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07:41 Well, Bruce had been asked several times by Dr. Gino
07:45 to come to Pohnpei and I guess any mission,
07:49 but particularly here to work on all the equipment.
07:53 And Bruce didn't want to go without me.
07:55 So it worked out for me to go with him.
07:58 And I'm really glad that we got to go together,
08:00 we have lots of projects at home.
08:02 And, but this is, this is much more important.
08:06 Helping people, these people really need some help
08:09 and we're able to give it actually quite easily.
08:13 It's a little different.
08:14 I'm a college professor, and I teach computer classes.
08:18 I think that, yeah, just extra hands
08:21 makes the work lighter.
08:23 And that's true here too.
08:26 But I mean, and she took some time
08:29 to train a little bit before she came,
08:31 and I'm sure she felt like,
08:33 you know, she was in overhead.
08:35 But when she started here,
08:36 but at least she had a little exposure to it
08:39 before she actually started doing that.
08:42 And she's familiar with the equipment
08:46 from kind of mechanical standpoint,
08:50 because she's a dealer for the autoclaves
08:55 that we're using here.
08:57 And so she set up for, for us to go
09:01 and get factory training for servicing.
09:05 So that, yeah, she sat through those classes with me.
09:10 Yeah, for me probably six months ago,
09:14 because I started getting emails
09:19 from Dr. Galvin of stuff that wasn't working,
09:24 that they would need help with
09:27 and I actually then
09:31 was able to get some equipment that needed repair
09:36 and fix it at home and send it over here.
09:40 So when we got here, we had pieces
09:42 that were already working.
09:44 And then we'll leave those here for them
09:48 to continue using stuff that anybody could do.
09:53 When we first got here,
09:55 all, everything needed to be unpacked.
09:57 And so that's a big job in itself.
10:00 Containment, almost a containment room.
10:02 Yeah, a lot of, a lot of big box crates.
10:07 And so then one of the things that they wanted done
10:11 is they had a couple of new pieces of equipment
10:14 that they had gotten here,
10:15 but they, they just been sitting in the box
10:19 because they didn't have anybody to put them together.
10:21 And one was a surgery microscope.
10:24 Another was retinal camera.
10:26 And so, I actually didn't do all of that,
10:30 I just helped out in parts and other people,
10:34 you know, took it out of the box
10:37 and got stuff ready so that I could stay on task
10:41 with some other things.
10:42 A lot of the stuff that I've worked on,
10:44 it's some of its similar, but it's not the stuff
10:48 that I've actually been trained in
10:51 or, you know, had experience with.
10:53 So it's taken a little more time.
10:56 And the internet,
10:57 internet's not quite as good of the access here.
11:00 Normally I'd, you know, for stuff that
11:04 piece of equipment that I haven't worked on before
11:07 I would get on YouTube
11:08 and see if I could find
11:10 some instructional stuff on there.
11:12 I kid people and tell them
11:14 I'm a doctor that I'm a neurologist.
11:19 And I, so I have a doctorate in neurology.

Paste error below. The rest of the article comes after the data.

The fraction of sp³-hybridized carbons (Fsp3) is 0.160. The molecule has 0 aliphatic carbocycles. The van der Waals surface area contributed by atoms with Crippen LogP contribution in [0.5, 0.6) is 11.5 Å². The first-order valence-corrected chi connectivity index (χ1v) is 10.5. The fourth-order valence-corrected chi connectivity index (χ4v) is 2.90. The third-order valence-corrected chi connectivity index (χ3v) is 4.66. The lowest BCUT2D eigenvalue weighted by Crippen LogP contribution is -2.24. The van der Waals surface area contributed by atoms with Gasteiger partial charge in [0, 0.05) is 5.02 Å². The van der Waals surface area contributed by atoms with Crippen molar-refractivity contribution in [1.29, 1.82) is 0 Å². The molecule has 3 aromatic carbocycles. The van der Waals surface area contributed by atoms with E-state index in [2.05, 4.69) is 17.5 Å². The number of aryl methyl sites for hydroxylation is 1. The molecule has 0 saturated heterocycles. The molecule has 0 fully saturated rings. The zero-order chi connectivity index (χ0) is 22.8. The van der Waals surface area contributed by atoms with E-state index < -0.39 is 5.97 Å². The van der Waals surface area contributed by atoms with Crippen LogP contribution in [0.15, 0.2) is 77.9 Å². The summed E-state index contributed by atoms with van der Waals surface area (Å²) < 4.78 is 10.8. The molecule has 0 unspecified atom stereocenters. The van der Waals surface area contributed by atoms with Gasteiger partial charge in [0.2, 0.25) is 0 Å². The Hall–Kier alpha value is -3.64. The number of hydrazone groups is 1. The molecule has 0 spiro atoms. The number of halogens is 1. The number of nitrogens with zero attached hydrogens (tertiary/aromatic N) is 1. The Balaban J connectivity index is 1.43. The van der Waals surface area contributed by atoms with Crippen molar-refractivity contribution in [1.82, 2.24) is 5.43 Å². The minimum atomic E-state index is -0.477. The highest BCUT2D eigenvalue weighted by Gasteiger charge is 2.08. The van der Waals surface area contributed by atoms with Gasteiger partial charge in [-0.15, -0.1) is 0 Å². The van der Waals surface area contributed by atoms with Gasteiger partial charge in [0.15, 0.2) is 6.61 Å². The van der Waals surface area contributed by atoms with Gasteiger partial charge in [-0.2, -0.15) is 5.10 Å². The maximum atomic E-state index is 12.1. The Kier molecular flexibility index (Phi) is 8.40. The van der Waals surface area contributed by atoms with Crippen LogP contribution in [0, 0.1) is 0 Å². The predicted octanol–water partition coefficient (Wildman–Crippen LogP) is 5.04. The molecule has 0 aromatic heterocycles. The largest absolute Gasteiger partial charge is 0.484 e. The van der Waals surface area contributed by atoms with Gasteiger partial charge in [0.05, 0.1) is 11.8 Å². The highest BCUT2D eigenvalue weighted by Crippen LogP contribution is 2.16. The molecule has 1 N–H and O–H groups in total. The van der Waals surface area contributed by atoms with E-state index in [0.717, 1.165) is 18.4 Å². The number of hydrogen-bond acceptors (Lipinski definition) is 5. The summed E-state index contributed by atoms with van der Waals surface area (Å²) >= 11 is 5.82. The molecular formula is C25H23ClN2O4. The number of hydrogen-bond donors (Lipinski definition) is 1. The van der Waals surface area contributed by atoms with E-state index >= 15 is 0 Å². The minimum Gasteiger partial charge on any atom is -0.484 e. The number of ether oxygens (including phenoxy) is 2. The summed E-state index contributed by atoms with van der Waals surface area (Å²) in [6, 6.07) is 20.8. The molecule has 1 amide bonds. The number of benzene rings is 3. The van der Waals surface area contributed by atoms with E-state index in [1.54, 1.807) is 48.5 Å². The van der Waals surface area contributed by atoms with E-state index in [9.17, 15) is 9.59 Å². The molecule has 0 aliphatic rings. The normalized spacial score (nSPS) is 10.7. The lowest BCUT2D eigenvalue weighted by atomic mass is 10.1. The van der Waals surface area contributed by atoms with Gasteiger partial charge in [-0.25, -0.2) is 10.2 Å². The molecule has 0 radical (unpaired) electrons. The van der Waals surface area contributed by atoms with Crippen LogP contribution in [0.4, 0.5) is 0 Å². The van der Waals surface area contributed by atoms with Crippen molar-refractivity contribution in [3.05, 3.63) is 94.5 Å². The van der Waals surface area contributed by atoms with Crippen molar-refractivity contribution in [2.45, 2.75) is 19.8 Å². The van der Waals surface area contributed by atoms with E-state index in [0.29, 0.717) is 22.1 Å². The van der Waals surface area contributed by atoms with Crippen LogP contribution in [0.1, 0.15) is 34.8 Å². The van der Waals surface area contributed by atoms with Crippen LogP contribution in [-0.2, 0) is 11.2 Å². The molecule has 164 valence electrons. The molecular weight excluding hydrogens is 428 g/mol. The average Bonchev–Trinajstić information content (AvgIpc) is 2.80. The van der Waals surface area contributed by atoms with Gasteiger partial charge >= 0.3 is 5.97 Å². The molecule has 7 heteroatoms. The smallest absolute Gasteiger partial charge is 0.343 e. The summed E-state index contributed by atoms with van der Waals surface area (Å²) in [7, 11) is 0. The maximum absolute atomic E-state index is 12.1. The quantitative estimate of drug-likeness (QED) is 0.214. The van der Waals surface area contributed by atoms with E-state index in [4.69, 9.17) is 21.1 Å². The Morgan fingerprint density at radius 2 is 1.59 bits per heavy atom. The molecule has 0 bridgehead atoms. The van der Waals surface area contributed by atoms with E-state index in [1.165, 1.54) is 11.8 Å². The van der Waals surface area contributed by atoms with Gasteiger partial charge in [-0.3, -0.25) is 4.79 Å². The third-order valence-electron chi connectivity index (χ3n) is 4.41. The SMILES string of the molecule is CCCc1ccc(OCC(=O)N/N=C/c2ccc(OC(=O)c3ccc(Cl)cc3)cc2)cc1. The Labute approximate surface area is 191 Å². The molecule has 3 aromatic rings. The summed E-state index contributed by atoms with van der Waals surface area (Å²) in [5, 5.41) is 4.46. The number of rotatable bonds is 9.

11:23 But, so I've got some stuff on YouTube, too,
11:26 that you know, showing how to work on different lasers
11:30 or stuff like that.
11:32 But...
11:33 Right, yeah, we had some catching up to do.
11:36 We had to be ready Monday morning.
11:37 Surgeries right away.
11:40 Yeah, that first day, we were pretty wiped out.
11:44 Oh, and we're having a great time
11:46 meeting some of the people here.
11:49 We haven't had a chance
11:50 because of the extra day they get here
11:54 to really look around or see stuff
11:56 a lot of times more,
11:57 you get a chance to go walk and it's dark already.
11:59 But we did get one evening to get out a little bit
12:03 while it was still daylight.
12:04 So that's kind of fun.
12:06 And just the sea and the water so close and...
12:11 Well, part of it is,
12:13 you know,
12:17 for the people that that came on the team,
12:20 Dr. Gino, Dr. Marshall.
12:24 Yeah, those guys are part of my family.
12:26 So you know that, if they need help,
12:28 I want to help them out.
12:30 So that's, that's part of it.
12:31 And then the people here, you know, to help them
12:36 and, but not only to help them,
12:39 but to just get to know them a little bit,
12:41 and have a chance to interact
12:46 and share what, what's going on in their life
12:50 and what's going on in our lives.
12:52 And so, that, that's part of it, too.
12:56 But, yeah, we, where I work,
12:59 there's lots of doctors that are doing missions.
13:03 You know, I'm really, really honored
13:05 to be a part of that group.
13:06 And there's a doctor
13:08 that goes to Ethiopia every year.
13:12 A doctor that goes to Fiji.
13:15 Doctor Gino that does somewhere in the Marshall Islands
13:18 or the Micronesia every year.
13:23 There's a doctor that goes to North Korea at once a year.
13:29 And so, you know that that's the thing.
13:31 They've all been asking me and I've been kind of
13:34 just taking care of them when they're at home.
13:37 This is a big job in itself.
13:38 So I've kind of put it off.
13:40 But yeah, no, after this experience,
13:44 I think I would, you know, if we can work it out,
13:48 I think we would do it again,
13:49 if there was a situation where we think
13:51 our skills would help out so.
13:53 Oh, absolutely, absolutely.
13:55 I've really enjoyed giving the people,
13:57 you know, I'm back in the surgery area,
13:59 and they're several of the Pohnpei people here
14:03 that work for the hospital and we get to spend,
14:06 we get to spend a little time visiting.
14:08 And it's neat to see the difference in culture.
14:11 One thing is their sense of time, or lack thereof.
14:17 They're very easygoing.
14:18 They're never in a rush, which you know,
14:21 sometimes that's good for us to see.
14:23 You know why let, why just rush through life.
14:25 Let's take a little time.
14:27 But sometimes there is a need for schedule, so.
14:31 Well, I think that the Canvasback
14:34 they're doing a very needed service.
14:39 When the one night that we did get
14:42 to walk around a little bit,
14:45 you don't have to get very far out it away
14:47 from the center of town to see
14:50 that the residents here really don't have much
14:53 and as far as anything that's extra,